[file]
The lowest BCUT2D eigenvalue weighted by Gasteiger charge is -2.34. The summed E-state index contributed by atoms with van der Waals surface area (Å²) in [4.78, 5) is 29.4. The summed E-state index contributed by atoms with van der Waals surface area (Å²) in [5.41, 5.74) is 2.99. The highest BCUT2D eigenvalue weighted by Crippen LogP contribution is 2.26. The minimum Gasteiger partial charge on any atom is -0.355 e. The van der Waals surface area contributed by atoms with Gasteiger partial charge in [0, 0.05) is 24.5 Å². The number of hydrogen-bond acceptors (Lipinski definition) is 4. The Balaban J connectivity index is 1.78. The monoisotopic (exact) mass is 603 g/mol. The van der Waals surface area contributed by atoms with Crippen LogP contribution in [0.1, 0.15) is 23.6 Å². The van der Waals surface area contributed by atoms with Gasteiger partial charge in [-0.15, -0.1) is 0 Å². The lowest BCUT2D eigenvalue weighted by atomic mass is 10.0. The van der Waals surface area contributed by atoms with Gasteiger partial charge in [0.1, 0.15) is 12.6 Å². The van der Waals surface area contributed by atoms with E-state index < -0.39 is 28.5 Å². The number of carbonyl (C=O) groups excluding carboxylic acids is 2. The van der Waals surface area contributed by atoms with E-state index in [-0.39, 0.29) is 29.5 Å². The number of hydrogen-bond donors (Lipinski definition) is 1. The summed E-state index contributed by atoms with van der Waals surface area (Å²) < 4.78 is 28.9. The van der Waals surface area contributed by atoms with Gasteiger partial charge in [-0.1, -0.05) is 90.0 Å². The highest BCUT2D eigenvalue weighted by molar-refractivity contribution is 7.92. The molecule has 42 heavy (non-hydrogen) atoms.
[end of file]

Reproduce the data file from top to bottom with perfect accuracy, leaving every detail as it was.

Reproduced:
The lowest BCUT2D eigenvalue weighted by Gasteiger charge is -2.34. The summed E-state index contributed by atoms with van der Waals surface area (Å²) in [4.78, 5) is 29.4. The summed E-state index contributed by atoms with van der Waals surface area (Å²) in [5.41, 5.74) is 2.99. The highest BCUT2D eigenvalue weighted by Crippen LogP contribution is 2.26. The minimum Gasteiger partial charge on any atom is -0.355 e. The van der Waals surface area contributed by atoms with Gasteiger partial charge in [0, 0.05) is 24.5 Å². The number of hydrogen-bond acceptors (Lipinski definition) is 4. The Balaban J connectivity index is 1.78. The monoisotopic (exact) mass is 603 g/mol. The van der Waals surface area contributed by atoms with Crippen LogP contribution in [0.1, 0.15) is 23.6 Å². The van der Waals surface area contributed by atoms with Gasteiger partial charge in [-0.15, -0.1) is 0 Å². The lowest BCUT2D eigenvalue weighted by atomic mass is 10.0. The van der Waals surface area contributed by atoms with Gasteiger partial charge in [0.1, 0.15) is 12.6 Å². The van der Waals surface area contributed by atoms with E-state index < -0.39 is 28.5 Å². The number of carbonyl (C=O) groups excluding carboxylic acids is 2. The van der Waals surface area contributed by atoms with E-state index in [-0.39, 0.29) is 29.5 Å². The number of hydrogen-bond donors (Lipinski definition) is 1. The summed E-state index contributed by atoms with van der Waals surface area (Å²) < 4.78 is 28.9. The van der Waals surface area contributed by atoms with Gasteiger partial charge in [-0.1, -0.05) is 90.0 Å². The highest BCUT2D eigenvalue weighted by molar-refractivity contribution is 7.92. The molecule has 42 heavy (non-hydrogen) atoms.